Compliance

09:30 AM
Andy Greenawalt
Andy Greenawalt
Commentary
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3 Compliance Trends Community Banks Should Watch in 2015

Here are three keys to managing compliance and regulatory change in the new year.

It can be difficult to plan for compliance over the short term. As the Banking Compliance Index shows, one quarter might bring a deluge of new regulations, while the next will be relatively light. One thing is certain -- with 223 regulatory changes in the first three quarters of 2014, the sheer volume of change is moving compliance higher and higher on the agenda for community financial institutions.

When you step back and take a look at the big picture, though, it's easier to spot and prepare for long-term trends. As 2015 gets started, here are three compliance trends community bankers should be ready for in the year ahead.

1. Fostering a culture of compliance will become increasingly important.
Often banks have managed compliance issues on an ad hoc basis. If word got out that regulators were cracking down on rewards accounts, bank leaders would go to great pains to make sure their rewards accounts -- and just their rewards accounts -- were in good shape. Though regulations have grown in number and complexity, many financial institutions have continued to manage compliance in this highly manual, reactive way, expecting the influx of new rules to eventually die down.

However, it's becoming clear that the regulatory drawdown many were hoping for is not going to happen. An unpredictable and constantly shifting regulatory landscape is the new normal, and banks need to be prepared to prove strict compliance on all fronts at any time. There needs to be a shift from spotty, reactive compliance tasks to an intentional and holistic process of compliance.

[For more compliance coverage: Compliance Burden Increasing, But Bankers Don't Feel It]

How can banks do that? Fostering a bankwide culture of compliance is key, as shown by recent industry guidance from the Federal Reserve, FinCen, and Baker & McKenzie. A commitment to compliance in all areas must be demonstrated from the top down, with your bank's C-suite and board of directors leading the charge. Make a point of rewarding employees who further your bank's compliance goals, and constantly look for areas where your efforts can be improved.

2. Regulators will insist on formal compliance structures, regardless of institution size.
More and more, inspectors are cracking down on banks -- big and small -- that can't demonstrate sound, consistent compliance procedures across all areas. They're also looking for strong board-level involvement and detailed documentation of all things related to compliance.

Formalizing your institution's processes is paramount these days, and it's easier than most people think. It's really just about going through all your compliance areas (risk assessment, policies, procedures, monitoring) and ensuring that there are well-documented, uniform processes in place across the entire bank. In most cases today, this is a heavily manual process that desperately needs to be automated, and it can be done easily.

As a bonus, having these formalized processes in place allows your bank not only to avoid enforcement actions, but also to improve its business in general. The added structure can help you pinpoint and correct for inefficiencies, as well as reduce continuity risks associated with personnel changes. When structured correctly, compliance procedures can force you into behaviors that are simply the right thing to do.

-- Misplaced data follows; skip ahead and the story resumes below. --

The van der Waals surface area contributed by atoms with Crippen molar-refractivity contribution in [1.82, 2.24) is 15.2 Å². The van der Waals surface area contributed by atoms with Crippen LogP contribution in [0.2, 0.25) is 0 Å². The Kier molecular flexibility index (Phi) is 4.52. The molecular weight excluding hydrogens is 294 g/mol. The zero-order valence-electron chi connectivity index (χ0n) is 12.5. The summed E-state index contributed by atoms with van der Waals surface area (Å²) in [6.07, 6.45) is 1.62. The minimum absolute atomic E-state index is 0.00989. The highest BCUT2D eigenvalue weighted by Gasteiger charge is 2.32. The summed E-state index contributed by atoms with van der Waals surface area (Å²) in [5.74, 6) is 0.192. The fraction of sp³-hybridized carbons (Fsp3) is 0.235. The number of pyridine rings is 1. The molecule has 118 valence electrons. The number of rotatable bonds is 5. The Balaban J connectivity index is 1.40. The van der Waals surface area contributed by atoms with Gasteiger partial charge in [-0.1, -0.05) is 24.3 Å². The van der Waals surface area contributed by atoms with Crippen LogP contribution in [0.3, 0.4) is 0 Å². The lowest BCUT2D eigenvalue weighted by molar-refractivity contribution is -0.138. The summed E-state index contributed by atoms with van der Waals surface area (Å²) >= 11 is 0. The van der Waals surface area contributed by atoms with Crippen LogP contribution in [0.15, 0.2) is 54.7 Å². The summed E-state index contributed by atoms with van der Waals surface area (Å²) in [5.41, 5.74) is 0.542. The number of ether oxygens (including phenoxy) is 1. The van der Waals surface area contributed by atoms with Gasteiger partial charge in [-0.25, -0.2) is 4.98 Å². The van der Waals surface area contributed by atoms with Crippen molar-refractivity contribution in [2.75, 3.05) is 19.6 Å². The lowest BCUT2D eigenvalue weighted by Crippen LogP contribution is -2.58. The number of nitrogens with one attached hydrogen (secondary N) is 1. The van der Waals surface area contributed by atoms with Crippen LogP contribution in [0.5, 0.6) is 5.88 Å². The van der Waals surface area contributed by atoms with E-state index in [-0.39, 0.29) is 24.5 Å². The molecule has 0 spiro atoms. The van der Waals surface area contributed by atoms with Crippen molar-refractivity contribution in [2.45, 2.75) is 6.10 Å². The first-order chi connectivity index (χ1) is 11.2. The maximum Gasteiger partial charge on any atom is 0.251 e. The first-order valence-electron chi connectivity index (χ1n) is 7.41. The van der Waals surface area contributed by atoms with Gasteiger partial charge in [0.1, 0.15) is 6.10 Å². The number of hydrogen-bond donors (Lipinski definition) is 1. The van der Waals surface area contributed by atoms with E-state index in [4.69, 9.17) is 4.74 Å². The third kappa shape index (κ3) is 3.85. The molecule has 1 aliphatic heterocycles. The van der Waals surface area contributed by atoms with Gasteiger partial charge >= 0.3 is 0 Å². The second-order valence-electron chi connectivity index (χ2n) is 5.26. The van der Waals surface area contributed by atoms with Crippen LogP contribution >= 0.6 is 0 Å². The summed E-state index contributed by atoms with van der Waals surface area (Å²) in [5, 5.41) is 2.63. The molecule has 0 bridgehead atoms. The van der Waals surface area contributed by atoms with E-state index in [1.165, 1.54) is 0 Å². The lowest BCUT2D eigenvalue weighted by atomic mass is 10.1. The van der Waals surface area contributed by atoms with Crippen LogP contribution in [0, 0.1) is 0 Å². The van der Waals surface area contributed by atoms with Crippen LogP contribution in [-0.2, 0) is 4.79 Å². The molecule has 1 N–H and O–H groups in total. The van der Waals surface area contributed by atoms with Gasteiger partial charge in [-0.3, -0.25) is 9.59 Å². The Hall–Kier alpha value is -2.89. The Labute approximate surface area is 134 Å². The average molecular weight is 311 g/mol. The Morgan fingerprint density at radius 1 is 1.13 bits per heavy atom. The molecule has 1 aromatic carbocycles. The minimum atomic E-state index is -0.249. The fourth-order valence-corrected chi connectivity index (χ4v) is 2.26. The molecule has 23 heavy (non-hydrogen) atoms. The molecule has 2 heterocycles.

3. Automation will become an inevitable necessity.
With thousands of pages of regulatory changes coming down the pipeline every quarter, it's increasingly difficult for banks to manage compliance manually. Additionally, regulators are aware of the difficulties and errors that can result from paper-based compliance systems, and there's a greater expectation these days that banks deploy as much automation as they can.

Automation can seem expensive at first, but it's usually a cost saver if banks look at the big picture. Manual compliance processes contain a lot of hidden costs, including the price of the opportunities sacrificed when compliance-occupied employees cannot work on profit-driven efforts. Automation can also reduce compliance errors that could lead to costly enforcement actions down the road.

When choosing an automation solution, banks can piece together various piecemeal programs, but the real key to solving the compliance problem lies in the transition from "compliance as a project" to "compliance as a process" across the institution. A holistic solution will be inclusive of all institution employees who play a role in compliance, from the board to the teller. It also means employees won't have to learn multiple programs, and IT professionals won't have trouble getting different programs to interact with one another. There are significant cost and risk savings to be had in automating the compliance process, so whatever solution is chosen, it must be able to demonstrate these savings in a clear way -- and as quickly as possible.

It's hard to say whether 2015, relative to recent years, will bring a light or heavy influx of regulations. What is clear, though, is that banks are under much more stringent scrutiny in how they manage compliance. Therefore, they must adapt to a regulatory environment that's prone to constant change and increased scrutiny. Automated systems, formal processes, and an institution-wide commitment to compliance will be key to banks' success in 2015 and beyond.

Andy Greenawalt, is a co-founder and the CEO of Continuity Control, a compliance management system for community financial institutions (http://www.continuity.net). He can be reached at 866-631-5556 or andy@continuity.net. View Full Bio

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